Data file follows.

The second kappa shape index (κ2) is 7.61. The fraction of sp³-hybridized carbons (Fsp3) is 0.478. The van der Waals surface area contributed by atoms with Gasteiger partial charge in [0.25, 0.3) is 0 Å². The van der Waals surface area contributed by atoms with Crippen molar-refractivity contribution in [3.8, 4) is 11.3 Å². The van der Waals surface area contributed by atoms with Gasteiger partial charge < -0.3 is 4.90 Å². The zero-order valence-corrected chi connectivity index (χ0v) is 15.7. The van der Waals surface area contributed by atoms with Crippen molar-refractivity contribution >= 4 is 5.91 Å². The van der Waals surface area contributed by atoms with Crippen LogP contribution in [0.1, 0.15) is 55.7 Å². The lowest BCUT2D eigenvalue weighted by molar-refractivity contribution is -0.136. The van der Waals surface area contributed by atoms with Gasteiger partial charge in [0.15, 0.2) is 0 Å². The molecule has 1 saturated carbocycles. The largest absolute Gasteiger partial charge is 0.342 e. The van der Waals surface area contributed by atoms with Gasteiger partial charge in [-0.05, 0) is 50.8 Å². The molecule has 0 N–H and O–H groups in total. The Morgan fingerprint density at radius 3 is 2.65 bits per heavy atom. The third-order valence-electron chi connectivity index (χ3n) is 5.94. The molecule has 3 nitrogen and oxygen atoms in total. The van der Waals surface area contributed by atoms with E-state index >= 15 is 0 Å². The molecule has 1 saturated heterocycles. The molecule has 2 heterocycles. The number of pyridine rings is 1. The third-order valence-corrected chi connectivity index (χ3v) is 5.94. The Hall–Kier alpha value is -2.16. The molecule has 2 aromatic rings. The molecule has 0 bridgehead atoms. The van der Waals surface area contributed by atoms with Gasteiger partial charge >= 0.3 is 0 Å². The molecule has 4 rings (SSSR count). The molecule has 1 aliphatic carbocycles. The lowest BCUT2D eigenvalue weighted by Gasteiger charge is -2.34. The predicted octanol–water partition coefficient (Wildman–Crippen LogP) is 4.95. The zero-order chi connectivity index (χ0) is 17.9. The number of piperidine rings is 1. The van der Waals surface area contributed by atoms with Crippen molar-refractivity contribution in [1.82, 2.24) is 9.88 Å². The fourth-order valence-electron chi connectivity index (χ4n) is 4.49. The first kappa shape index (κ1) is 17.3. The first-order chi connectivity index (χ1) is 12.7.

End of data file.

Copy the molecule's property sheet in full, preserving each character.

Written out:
The second kappa shape index (κ2) is 7.61. The fraction of sp³-hybridized carbons (Fsp3) is 0.478. The van der Waals surface area contributed by atoms with Gasteiger partial charge in [0.25, 0.3) is 0 Å². The van der Waals surface area contributed by atoms with Crippen molar-refractivity contribution in [3.8, 4) is 11.3 Å². The van der Waals surface area contributed by atoms with Gasteiger partial charge < -0.3 is 4.90 Å². The zero-order valence-corrected chi connectivity index (χ0v) is 15.7. The van der Waals surface area contributed by atoms with Crippen molar-refractivity contribution >= 4 is 5.91 Å². The van der Waals surface area contributed by atoms with Crippen LogP contribution in [0.1, 0.15) is 55.7 Å². The lowest BCUT2D eigenvalue weighted by molar-refractivity contribution is -0.136. The van der Waals surface area contributed by atoms with Gasteiger partial charge in [0.15, 0.2) is 0 Å². The molecule has 1 saturated carbocycles. The largest absolute Gasteiger partial charge is 0.342 e. The van der Waals surface area contributed by atoms with Gasteiger partial charge in [-0.05, 0) is 50.8 Å². The molecule has 0 N–H and O–H groups in total. The Morgan fingerprint density at radius 3 is 2.65 bits per heavy atom. The third-order valence-electron chi connectivity index (χ3n) is 5.94. The molecule has 3 nitrogen and oxygen atoms in total. The van der Waals surface area contributed by atoms with E-state index >= 15 is 0 Å². The molecule has 1 saturated heterocycles. The molecule has 2 heterocycles. The number of pyridine rings is 1. The third-order valence-corrected chi connectivity index (χ3v) is 5.94. The Hall–Kier alpha value is -2.16. The molecule has 2 aromatic rings. The molecule has 0 bridgehead atoms. The van der Waals surface area contributed by atoms with Gasteiger partial charge >= 0.3 is 0 Å². The molecule has 4 rings (SSSR count). The molecule has 1 aliphatic carbocycles. The lowest BCUT2D eigenvalue weighted by Gasteiger charge is -2.34. The predicted octanol–water partition coefficient (Wildman–Crippen LogP) is 4.95. The zero-order chi connectivity index (χ0) is 17.9. The number of piperidine rings is 1. The van der Waals surface area contributed by atoms with Crippen molar-refractivity contribution in [1.82, 2.24) is 9.88 Å². The fourth-order valence-electron chi connectivity index (χ4n) is 4.49. The first kappa shape index (κ1) is 17.3. The first-order chi connectivity index (χ1) is 12.7.